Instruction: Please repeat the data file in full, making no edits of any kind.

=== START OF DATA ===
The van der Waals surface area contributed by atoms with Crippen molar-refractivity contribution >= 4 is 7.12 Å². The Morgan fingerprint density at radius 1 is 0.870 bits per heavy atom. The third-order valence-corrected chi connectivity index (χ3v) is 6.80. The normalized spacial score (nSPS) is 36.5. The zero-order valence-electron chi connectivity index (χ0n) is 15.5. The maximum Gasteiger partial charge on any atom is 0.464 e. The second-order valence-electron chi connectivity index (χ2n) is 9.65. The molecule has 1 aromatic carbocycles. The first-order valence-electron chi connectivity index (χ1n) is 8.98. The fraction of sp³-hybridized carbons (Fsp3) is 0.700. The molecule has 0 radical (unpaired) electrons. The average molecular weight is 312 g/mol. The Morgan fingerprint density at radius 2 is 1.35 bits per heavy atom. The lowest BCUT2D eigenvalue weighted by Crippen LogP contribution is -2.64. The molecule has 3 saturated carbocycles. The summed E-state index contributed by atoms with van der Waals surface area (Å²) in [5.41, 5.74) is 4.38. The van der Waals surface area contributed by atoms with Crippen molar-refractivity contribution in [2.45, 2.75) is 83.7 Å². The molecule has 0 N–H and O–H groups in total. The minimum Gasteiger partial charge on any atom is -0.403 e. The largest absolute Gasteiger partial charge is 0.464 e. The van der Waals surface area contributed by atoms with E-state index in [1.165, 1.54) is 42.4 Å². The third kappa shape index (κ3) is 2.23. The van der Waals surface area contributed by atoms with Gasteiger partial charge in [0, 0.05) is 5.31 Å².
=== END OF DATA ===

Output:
The van der Waals surface area contributed by atoms with Crippen molar-refractivity contribution >= 4 is 7.12 Å². The Morgan fingerprint density at radius 1 is 0.870 bits per heavy atom. The third-order valence-corrected chi connectivity index (χ3v) is 6.80. The normalized spacial score (nSPS) is 36.5. The zero-order valence-electron chi connectivity index (χ0n) is 15.5. The maximum Gasteiger partial charge on any atom is 0.464 e. The second-order valence-electron chi connectivity index (χ2n) is 9.65. The molecule has 1 aromatic carbocycles. The first-order valence-electron chi connectivity index (χ1n) is 8.98. The fraction of sp³-hybridized carbons (Fsp3) is 0.700. The molecule has 0 radical (unpaired) electrons. The average molecular weight is 312 g/mol. The Morgan fingerprint density at radius 2 is 1.35 bits per heavy atom. The lowest BCUT2D eigenvalue weighted by Crippen LogP contribution is -2.64. The molecule has 3 saturated carbocycles. The summed E-state index contributed by atoms with van der Waals surface area (Å²) in [5.41, 5.74) is 4.38. The van der Waals surface area contributed by atoms with Crippen molar-refractivity contribution in [2.45, 2.75) is 83.7 Å². The molecule has 0 N–H and O–H groups in total. The minimum Gasteiger partial charge on any atom is -0.403 e. The largest absolute Gasteiger partial charge is 0.464 e. The van der Waals surface area contributed by atoms with E-state index in [1.165, 1.54) is 42.4 Å². The third kappa shape index (κ3) is 2.23. The van der Waals surface area contributed by atoms with Gasteiger partial charge in [0, 0.05) is 5.31 Å².